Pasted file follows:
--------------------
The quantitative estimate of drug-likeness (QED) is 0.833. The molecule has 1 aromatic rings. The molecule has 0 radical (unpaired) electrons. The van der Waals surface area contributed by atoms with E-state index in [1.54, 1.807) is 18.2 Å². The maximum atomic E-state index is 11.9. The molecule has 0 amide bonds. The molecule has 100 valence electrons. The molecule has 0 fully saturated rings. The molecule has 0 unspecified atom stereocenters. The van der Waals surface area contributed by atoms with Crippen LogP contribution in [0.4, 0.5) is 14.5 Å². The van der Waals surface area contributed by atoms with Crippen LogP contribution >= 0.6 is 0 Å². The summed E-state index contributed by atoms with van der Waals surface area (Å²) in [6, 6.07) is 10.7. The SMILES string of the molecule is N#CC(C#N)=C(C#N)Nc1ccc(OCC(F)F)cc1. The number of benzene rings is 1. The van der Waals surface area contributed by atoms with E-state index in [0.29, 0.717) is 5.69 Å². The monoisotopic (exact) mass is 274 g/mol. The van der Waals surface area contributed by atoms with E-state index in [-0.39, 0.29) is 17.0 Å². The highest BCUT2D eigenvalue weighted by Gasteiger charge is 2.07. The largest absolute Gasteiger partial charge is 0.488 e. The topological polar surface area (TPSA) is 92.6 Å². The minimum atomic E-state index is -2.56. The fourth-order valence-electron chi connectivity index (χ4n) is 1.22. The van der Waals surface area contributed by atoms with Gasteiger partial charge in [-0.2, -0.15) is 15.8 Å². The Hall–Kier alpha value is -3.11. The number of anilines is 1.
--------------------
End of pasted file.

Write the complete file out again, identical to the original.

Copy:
The quantitative estimate of drug-likeness (QED) is 0.833. The molecule has 1 aromatic rings. The molecule has 0 radical (unpaired) electrons. The van der Waals surface area contributed by atoms with E-state index in [1.54, 1.807) is 18.2 Å². The maximum atomic E-state index is 11.9. The molecule has 0 amide bonds. The molecule has 100 valence electrons. The molecule has 0 fully saturated rings. The molecule has 0 unspecified atom stereocenters. The van der Waals surface area contributed by atoms with Crippen LogP contribution in [0.4, 0.5) is 14.5 Å². The van der Waals surface area contributed by atoms with Crippen LogP contribution >= 0.6 is 0 Å². The summed E-state index contributed by atoms with van der Waals surface area (Å²) in [6, 6.07) is 10.7. The SMILES string of the molecule is N#CC(C#N)=C(C#N)Nc1ccc(OCC(F)F)cc1. The number of benzene rings is 1. The van der Waals surface area contributed by atoms with E-state index in [0.29, 0.717) is 5.69 Å². The monoisotopic (exact) mass is 274 g/mol. The van der Waals surface area contributed by atoms with E-state index in [-0.39, 0.29) is 17.0 Å². The highest BCUT2D eigenvalue weighted by Gasteiger charge is 2.07. The largest absolute Gasteiger partial charge is 0.488 e. The topological polar surface area (TPSA) is 92.6 Å². The minimum atomic E-state index is -2.56. The fourth-order valence-electron chi connectivity index (χ4n) is 1.22. The van der Waals surface area contributed by atoms with Gasteiger partial charge in [-0.2, -0.15) is 15.8 Å². The Hall–Kier alpha value is -3.11. The number of anilines is 1.